As the queue gets shorter, you look around, feeling the anticipation and anxiety of being next.
Bit by bit, you inch closer to your turn, with the people in front of you falling away in view.
Then, as you walk tensely up to take your turn to perform, you’re asked a couple of questions about what was said by the person preceding you.
Although it was just a few minutes ago, you stand there, cold and still, completely blank in thought, having forgotten what was meant to be said.
What is the Next-in-Line Effect?
This phenomenon of being unable to recall information that preceded you, just as you’re about to perform is what is known as the next-in-line effect.
When people are in line, expected to perform in some sort of way — whether that be dance, sing, or simply speak — they tend to ignore the cues that are around them. This act of being next in line has shown to have quite a strong, influential effect on our attention, and in turn our short-term memory.
Where it comes from
The next-in-line effect was first studied by British clinical scientist Dr. Malcolm Brenner back in 1973. In his study, he got a group of subjects to sit in a square and one by one, expose and read aloud a word card to the rest of the group that listened in.
Brenner examined their recall abilities as both performers (those who went up and spoke aloud) and the audience. Also, to mitigate any bias in regards to the serial position effect, the first and last two words were not analyzed.
Why it happens
Brenner discovered that most subjects tended not to recall words that were mentioned 9 seconds before and after a given performance (roughly 3 positions). The results created what is known as a scallop effect.
This is a concept in behaviorism, where a response pattern starts slowly but increases in speed, creating a shape in the data that resembles a scallop (hence the name).
Studies like this demonstrate that the requirement to perform strongly influenced a subject’s ability to recall any given information.
Attention and its limited capacity may be one explanation as to why the next-in-line effect occurs. In Daniel Kahneman’s book Attention and Effort, he proposes that our attention is limited in resources. This theory known as the capacity framework model of attention states that we can only pay attention to so many things in any given environment or time. This may be to help prevent cognitive overload and perform familiar tasks accordingly.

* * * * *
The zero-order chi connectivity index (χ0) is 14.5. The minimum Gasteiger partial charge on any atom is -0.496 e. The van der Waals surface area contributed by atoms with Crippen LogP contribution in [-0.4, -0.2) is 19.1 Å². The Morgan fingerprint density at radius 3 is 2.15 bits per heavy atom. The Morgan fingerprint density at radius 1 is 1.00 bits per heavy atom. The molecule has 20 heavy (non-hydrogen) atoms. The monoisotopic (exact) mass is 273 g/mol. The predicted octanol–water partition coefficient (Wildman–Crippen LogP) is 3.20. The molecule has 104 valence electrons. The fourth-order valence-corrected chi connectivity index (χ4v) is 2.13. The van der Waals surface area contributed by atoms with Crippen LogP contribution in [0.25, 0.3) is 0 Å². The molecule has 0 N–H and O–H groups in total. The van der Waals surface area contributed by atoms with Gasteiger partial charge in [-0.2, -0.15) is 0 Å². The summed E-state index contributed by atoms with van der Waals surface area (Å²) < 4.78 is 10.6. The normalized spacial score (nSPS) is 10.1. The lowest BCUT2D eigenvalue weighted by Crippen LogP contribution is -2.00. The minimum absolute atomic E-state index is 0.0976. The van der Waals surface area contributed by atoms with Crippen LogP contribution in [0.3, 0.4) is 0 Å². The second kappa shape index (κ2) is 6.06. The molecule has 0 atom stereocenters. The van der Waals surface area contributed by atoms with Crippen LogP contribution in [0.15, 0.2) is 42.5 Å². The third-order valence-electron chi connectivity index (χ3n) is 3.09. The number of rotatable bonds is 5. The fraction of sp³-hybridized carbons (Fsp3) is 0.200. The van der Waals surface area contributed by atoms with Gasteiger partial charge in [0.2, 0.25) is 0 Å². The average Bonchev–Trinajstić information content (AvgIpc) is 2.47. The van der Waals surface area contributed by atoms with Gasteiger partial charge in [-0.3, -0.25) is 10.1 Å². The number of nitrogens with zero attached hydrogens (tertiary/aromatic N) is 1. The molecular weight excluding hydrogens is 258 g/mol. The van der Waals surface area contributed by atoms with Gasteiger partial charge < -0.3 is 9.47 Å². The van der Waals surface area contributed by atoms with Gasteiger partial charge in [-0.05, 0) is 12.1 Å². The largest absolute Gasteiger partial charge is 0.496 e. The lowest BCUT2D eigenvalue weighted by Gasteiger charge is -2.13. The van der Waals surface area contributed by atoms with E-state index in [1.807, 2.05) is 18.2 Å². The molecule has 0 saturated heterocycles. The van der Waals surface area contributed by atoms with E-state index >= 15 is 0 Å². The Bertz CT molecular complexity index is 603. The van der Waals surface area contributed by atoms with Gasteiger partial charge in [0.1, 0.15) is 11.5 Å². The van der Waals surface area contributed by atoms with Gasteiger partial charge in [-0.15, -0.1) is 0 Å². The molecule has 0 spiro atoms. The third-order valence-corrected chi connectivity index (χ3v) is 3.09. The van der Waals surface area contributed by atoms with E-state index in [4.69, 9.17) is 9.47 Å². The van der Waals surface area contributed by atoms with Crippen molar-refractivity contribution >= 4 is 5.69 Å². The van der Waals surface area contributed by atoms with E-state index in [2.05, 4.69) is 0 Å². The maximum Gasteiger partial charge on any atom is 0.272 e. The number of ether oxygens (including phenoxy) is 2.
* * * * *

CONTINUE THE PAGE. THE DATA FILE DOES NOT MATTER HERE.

Another explanation for the next-in-line phenomenon can be seen in an error in the encoding process right before a performance. This encoding deficit can come from a lack of attention as mentioned earlier or is also derived from social anxiety.
A study by social psychologist Charles F. Bond Jr. PhD found that people who reported having higher levels of social anxiety were more likely to experience the next-in-line effect. Just as attention may disrupt the encoding process, pre-performance anxiety can impair what we remember.
How to prevent it
If the next-in-line effect is ultimately a matter of attention, the closest way to help prevent this phenomenon from occurring is to consciously direct our attention to the pre-performance tasks.
To help with this, warnings prior to the performance itself can help to bring the person’s attention back to the given task.
These warnings can help a person utilize their limited attentional resources for the task at hand, instead of having them deal with the anticipatory thoughts of going up next.
Like with many cognitive biases, we need to start with acknowledging that these things happen to us. As we become conscious, the next step is to be able to be cognitively aware. This is the best way to start overcoming our cognitive biases and learning to take control of our minds and behaviour.